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Five Go to

Smuggler's Top


Enid Blyton

Chapter 1-5


1 Back to Kirrin Cottage

One fire day, right at the beginning of the Easter holidays, four children and a dog travelled by train together.

'Soon be there now,' said Julian, a tall strong boy, with a determined face.

'Woof',' said Timothy the dog, getting excited, and trying to look out of the window too.

'Get down, Tim,' said Julian. 'Let Anne have a look.'

Anne was his younger sister. She put her head out of the window. 'We're coming into Kirrin Station!' she said. 'I do hope Aunt Fanny will be there to meet us.'

'Of course she will!' said Georgina, her cousin. She looked more like a boy than a girl, for she wore her hair very short, and it curled close about her head. She too had a determined face, like Julian. She pushed Anne away and looked out of the window.

'It's nice to be going home,' she said. 'I love school - but it will be fun to be at Kirrin Cottage and perhaps sail out to Kirrin Island and visit the castle there. We haven't been since last summer.'

'Dick's turn to look out now, said Julian, turning to his younger brother, a boy with a pleasant face, sitting reading in a corner. 'We're just coming into sight of Kirrin, Dick. Can't you stop reading for a second?'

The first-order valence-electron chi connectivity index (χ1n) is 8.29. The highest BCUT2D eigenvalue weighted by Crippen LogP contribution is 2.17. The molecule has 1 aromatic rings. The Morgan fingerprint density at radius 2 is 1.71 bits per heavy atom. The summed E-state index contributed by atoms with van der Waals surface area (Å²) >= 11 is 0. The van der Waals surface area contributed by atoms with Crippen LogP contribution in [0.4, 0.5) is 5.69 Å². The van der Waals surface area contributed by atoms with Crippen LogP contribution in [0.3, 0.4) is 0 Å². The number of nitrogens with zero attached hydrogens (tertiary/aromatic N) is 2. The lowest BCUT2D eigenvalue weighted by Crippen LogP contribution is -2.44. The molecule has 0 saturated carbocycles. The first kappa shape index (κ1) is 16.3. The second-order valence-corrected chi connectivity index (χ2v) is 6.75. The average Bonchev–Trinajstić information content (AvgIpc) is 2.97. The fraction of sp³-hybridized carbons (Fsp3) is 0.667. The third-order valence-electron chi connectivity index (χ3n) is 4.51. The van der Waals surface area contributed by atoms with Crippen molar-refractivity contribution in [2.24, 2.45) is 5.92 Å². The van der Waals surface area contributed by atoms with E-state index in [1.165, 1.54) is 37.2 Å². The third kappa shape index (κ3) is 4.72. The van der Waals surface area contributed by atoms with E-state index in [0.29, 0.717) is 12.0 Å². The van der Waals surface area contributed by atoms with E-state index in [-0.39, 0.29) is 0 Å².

'It's such an exciting book,' said Dick, and shut it with a clap. 'The most exciting adventure story I've ever read!'

'Pooh! I bet it's not as exciting as some of the adventures we've had!' said Anne, at once.

It was quite true that the five of them, counting in Timmy the dog, who always shared everything with them, had had the most amazing adventures together. But now it looked as if they were going to have nice quiet holidays, going for long walks over the cliffs, and perhaps sailing out in George's boat to their island of Kirrin.

'I've worked jolly hard at school this term,' said Julian. 'I could do with a holiday!'